Before the political epic that was Hubert Horatio Humphrey, there was a love story—and Muriel Humphrey’s courage and grace during Washington’s last farewell to him were perhaps its most eloquent testament.
He was a soda jerk in his father’s drugstore in Huron, S. Dak. when Muriel Buck, the wholesale grocer’s daughter, came in for a Coke in 1934. She remembers meeting “a skinny boy,” who “kidded and joked so much I thought he was sort of childish.” But a hundred grange and pavilion dances later, they were married. It was 1936, and both their families were Depression-poor, so she gave him her savings ($675) to go to college, and she took a job as a clerk. Every morning she rose at 5 a.m. to make sandwiches he could sell to fellow students for 10 cents each. “You’ll help me, I know,” he wrote her during a first heady trip to Washington. “You be my inspirational force, Muriel…Oh, Gosh! I hope my dreams come true.”
When they did, she shared his joy despite deep misgivings (“I never believed it could be so awful,” the freshman senator’s wife once admitted). She longed for time alone with him in Minnesota, but campaigned tirelessly to keep him in Washington—even to win him the Presidency. When he didn’t get it, she shared his sense of loss, remembering particularly a state reception at the new Nixon White House. “The Marine Band was playing ruffles and flourishes and everything looked so exciting and beautiful. I turned to Hubert and said, ‘Damn,’ and he looked at me and said, ‘Damn.’ ” Four children was not the only reason they called each other “Mother” and “Father.” “It might sound maudlin,” he said in 1968, “but I love that girl more today than I did 10 years ago…I enjoy her.”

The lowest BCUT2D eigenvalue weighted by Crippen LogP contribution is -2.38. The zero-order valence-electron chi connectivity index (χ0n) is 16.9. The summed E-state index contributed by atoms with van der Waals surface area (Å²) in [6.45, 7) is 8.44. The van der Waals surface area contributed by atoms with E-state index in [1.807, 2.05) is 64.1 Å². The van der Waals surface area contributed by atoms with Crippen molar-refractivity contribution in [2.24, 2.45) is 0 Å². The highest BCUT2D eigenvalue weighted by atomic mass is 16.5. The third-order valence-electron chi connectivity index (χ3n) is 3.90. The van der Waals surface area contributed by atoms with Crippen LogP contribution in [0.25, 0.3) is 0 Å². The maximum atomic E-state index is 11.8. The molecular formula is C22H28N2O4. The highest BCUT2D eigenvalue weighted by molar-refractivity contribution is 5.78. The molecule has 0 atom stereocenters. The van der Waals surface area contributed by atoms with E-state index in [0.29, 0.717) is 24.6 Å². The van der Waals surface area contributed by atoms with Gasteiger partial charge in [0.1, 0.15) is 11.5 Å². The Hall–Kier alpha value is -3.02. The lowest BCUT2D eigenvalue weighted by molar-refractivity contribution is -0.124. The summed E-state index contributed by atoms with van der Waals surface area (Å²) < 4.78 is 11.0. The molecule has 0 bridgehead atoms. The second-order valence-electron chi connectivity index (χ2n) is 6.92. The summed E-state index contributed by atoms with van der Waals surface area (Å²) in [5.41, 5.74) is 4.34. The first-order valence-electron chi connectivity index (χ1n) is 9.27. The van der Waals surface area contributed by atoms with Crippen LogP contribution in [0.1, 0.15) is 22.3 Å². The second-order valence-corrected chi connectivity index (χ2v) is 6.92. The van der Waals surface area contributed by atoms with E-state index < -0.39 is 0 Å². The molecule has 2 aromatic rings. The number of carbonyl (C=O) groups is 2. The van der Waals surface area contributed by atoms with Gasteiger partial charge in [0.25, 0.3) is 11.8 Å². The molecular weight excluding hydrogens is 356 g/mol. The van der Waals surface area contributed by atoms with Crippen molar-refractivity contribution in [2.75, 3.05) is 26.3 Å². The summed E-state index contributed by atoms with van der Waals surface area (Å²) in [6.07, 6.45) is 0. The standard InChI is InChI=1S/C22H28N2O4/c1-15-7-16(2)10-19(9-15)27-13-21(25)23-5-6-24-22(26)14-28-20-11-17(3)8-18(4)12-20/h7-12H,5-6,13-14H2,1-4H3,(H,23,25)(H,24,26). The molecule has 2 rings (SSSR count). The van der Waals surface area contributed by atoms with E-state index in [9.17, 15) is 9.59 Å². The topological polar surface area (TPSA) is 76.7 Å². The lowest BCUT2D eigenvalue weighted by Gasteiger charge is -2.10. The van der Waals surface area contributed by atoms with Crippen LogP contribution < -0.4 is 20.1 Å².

What direction Muriel’s new life will take is unclear. Perhaps, as speculated, she will return from a vacation with her family in the Virgin Islands to accept Hubert’s Senate seat until a special election can be held next fall. No matter. In whatever she does, she will benefit from the lifetime lesson they taught each other in the art of perseverance. As Humphrey told a long-faced visitor after his surgery for cancer in 1976: “Oh, my friend, it’s not what they take away from you that counts—it’s what you do with what you have left.”